The Hiatus Kaiyote concert was bountiful with support acts, sweet crowd-vibes and, of course, Hiatus Kaiyote. Sampa the Great, Jaala, and Sex on Toast all graced the stage with soul-fire energy and enthusiasm. Special mention goes to Cosima Jaala whose ‘experimental bedroom punk’ and Gwen Stefani meets Courtney Love aesthetic had me near drooling with fan-seizures. I also have to give it to Sex on Toast, who remained staggeringly stoic as they punched our faces in with a high-octane melange of funk and soul. And Sampa the Great. Sampa the Great is, well, great.
After the parade of supports, Nai Palm and her collection of aficionados stepped on stage to an eager and raucous audience. It was clear that all of us had witnessed Hiatus Kaiyote’s rise to deserved success, following the release of their 2013 debut album Tawk Tomahawk. We had all fallen for what the band had called their “multi-dimensional, polyrhythmic gangster shit”. Now, we just waited to be mesmerised. And that is exactly what happened, from the beginning song, Choose Your Weapon all the way to the set’s final song, Fingerprints.
Before Laputa began a cursory, but respectful nod was given to Hayao Miyazaki’s classic Castle In The Sky. And then the distorted keyboard backing shook the air in the space above our heads. With the top of my crown tingling, I watched as complicated poly-rhythmic constructions materialised. Never too taxed, Nai Palm’s voice ricocheted like a liquid bullet through the spinning musical apparatus that had been raised before us. She never slips off centre; her keen razor-voice cuts with ease. She shows the same lean-lustre in Shaolin Monk Motherfunk, where she rides the bouncing bass line and beat, with a voice that falls and rises carefree. When the song reaches its rich-with-grit-and-grime crescendo, her eyes widen, her face sharpens and her voice is suddenly imputed with this fuck-off-I’m-a-goddess quality. It’s true though… she is a future-funk queen that has been sent from some far-off planet ruled by Badu, Bjork and Wonder.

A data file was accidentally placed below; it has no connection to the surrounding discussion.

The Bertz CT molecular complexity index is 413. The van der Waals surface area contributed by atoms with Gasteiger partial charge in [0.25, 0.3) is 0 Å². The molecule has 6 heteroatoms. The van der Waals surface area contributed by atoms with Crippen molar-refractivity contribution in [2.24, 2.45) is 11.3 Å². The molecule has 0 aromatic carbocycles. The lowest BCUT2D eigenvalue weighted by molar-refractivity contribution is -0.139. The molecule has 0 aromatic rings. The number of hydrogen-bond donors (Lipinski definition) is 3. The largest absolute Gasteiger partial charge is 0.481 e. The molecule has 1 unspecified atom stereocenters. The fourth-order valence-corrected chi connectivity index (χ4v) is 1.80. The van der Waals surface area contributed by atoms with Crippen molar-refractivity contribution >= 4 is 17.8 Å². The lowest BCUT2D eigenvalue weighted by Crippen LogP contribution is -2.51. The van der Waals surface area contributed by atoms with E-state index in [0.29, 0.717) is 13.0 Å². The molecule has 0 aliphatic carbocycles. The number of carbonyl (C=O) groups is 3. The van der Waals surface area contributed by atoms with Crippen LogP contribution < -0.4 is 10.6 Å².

Witnessing the long but elastic Breathing Underwater pushed me out of my skin. The band, in an almost Bruegel-esque union, begin with the song’s soft-toned soul-haze and then swerve between complex and varying time signatures. As excepted, Nai chases the tumbling rhythm, catches it with her teeth, and then sends it whirring in another outlandish direction. It is amazing to hear this vast sonic canvas splashed colourful with the whole sound-spectrum. At the end of every song, I felt like I had been shot at the speed of light through a Pollock painting. Despite the kaleidoscopic scatter of samba, Jazz, R&B and African influences, everything still feels accessible and safe. The single proof of this is in the way that my body is converted into a violent vortex of dancing atoms. Hiatus Kaiyote’s music and performance reaches into you and plucks you like a guitar string, until you are shaking your soul for them.